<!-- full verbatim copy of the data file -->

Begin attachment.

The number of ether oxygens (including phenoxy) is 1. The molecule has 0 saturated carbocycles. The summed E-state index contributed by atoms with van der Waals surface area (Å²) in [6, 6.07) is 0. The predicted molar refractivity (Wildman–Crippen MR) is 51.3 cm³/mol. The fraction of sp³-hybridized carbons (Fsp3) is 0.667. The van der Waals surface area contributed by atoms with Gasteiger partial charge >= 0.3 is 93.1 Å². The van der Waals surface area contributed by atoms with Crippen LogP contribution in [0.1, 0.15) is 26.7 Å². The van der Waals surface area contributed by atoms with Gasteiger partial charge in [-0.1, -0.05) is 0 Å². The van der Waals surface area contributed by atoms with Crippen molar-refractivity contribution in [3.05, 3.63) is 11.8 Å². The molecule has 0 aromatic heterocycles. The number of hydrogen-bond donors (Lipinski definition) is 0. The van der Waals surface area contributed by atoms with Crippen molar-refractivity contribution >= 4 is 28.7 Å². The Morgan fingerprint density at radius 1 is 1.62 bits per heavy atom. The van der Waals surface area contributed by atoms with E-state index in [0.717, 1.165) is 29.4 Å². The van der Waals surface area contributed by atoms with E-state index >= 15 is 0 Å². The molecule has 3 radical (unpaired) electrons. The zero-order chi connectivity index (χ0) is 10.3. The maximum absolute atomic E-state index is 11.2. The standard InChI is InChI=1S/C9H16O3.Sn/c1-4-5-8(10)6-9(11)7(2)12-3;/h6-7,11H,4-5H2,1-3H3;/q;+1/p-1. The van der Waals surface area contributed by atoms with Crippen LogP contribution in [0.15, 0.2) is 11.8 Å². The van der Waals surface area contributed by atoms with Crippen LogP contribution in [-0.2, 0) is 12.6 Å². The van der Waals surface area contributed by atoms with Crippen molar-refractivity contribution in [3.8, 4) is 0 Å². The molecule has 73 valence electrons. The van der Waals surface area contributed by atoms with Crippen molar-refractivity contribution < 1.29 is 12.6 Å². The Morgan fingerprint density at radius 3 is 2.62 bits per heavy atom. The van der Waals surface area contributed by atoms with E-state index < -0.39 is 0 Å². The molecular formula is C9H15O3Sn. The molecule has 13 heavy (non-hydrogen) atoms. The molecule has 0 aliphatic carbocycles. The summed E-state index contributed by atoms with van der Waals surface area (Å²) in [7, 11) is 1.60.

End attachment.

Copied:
The number of ether oxygens (including phenoxy) is 1. The molecule has 0 saturated carbocycles. The summed E-state index contributed by atoms with van der Waals surface area (Å²) in [6, 6.07) is 0. The predicted molar refractivity (Wildman–Crippen MR) is 51.3 cm³/mol. The fraction of sp³-hybridized carbons (Fsp3) is 0.667. The van der Waals surface area contributed by atoms with Gasteiger partial charge >= 0.3 is 93.1 Å². The van der Waals surface area contributed by atoms with Crippen LogP contribution in [0.1, 0.15) is 26.7 Å². The van der Waals surface area contributed by atoms with Gasteiger partial charge in [-0.1, -0.05) is 0 Å². The van der Waals surface area contributed by atoms with Crippen molar-refractivity contribution in [3.05, 3.63) is 11.8 Å². The molecule has 0 aromatic heterocycles. The number of hydrogen-bond donors (Lipinski definition) is 0. The van der Waals surface area contributed by atoms with Crippen molar-refractivity contribution >= 4 is 28.7 Å². The Morgan fingerprint density at radius 1 is 1.62 bits per heavy atom. The van der Waals surface area contributed by atoms with E-state index in [0.717, 1.165) is 29.4 Å². The van der Waals surface area contributed by atoms with E-state index >= 15 is 0 Å². The molecule has 3 radical (unpaired) electrons. The zero-order chi connectivity index (χ0) is 10.3. The maximum absolute atomic E-state index is 11.2. The standard InChI is InChI=1S/C9H16O3.Sn/c1-4-5-8(10)6-9(11)7(2)12-3;/h6-7,11H,4-5H2,1-3H3;/q;+1/p-1. The van der Waals surface area contributed by atoms with Crippen LogP contribution in [0.15, 0.2) is 11.8 Å². The van der Waals surface area contributed by atoms with Crippen LogP contribution in [-0.2, 0) is 12.6 Å². The van der Waals surface area contributed by atoms with Crippen molar-refractivity contribution in [3.8, 4) is 0 Å². The molecule has 73 valence electrons. The van der Waals surface area contributed by atoms with Crippen molar-refractivity contribution < 1.29 is 12.6 Å². The Morgan fingerprint density at radius 3 is 2.62 bits per heavy atom. The van der Waals surface area contributed by atoms with E-state index < -0.39 is 0 Å². The molecular formula is C9H15O3Sn. The molecule has 13 heavy (non-hydrogen) atoms. The molecule has 0 aliphatic carbocycles. The summed E-state index contributed by atoms with van der Waals surface area (Å²) in [7, 11) is 1.60.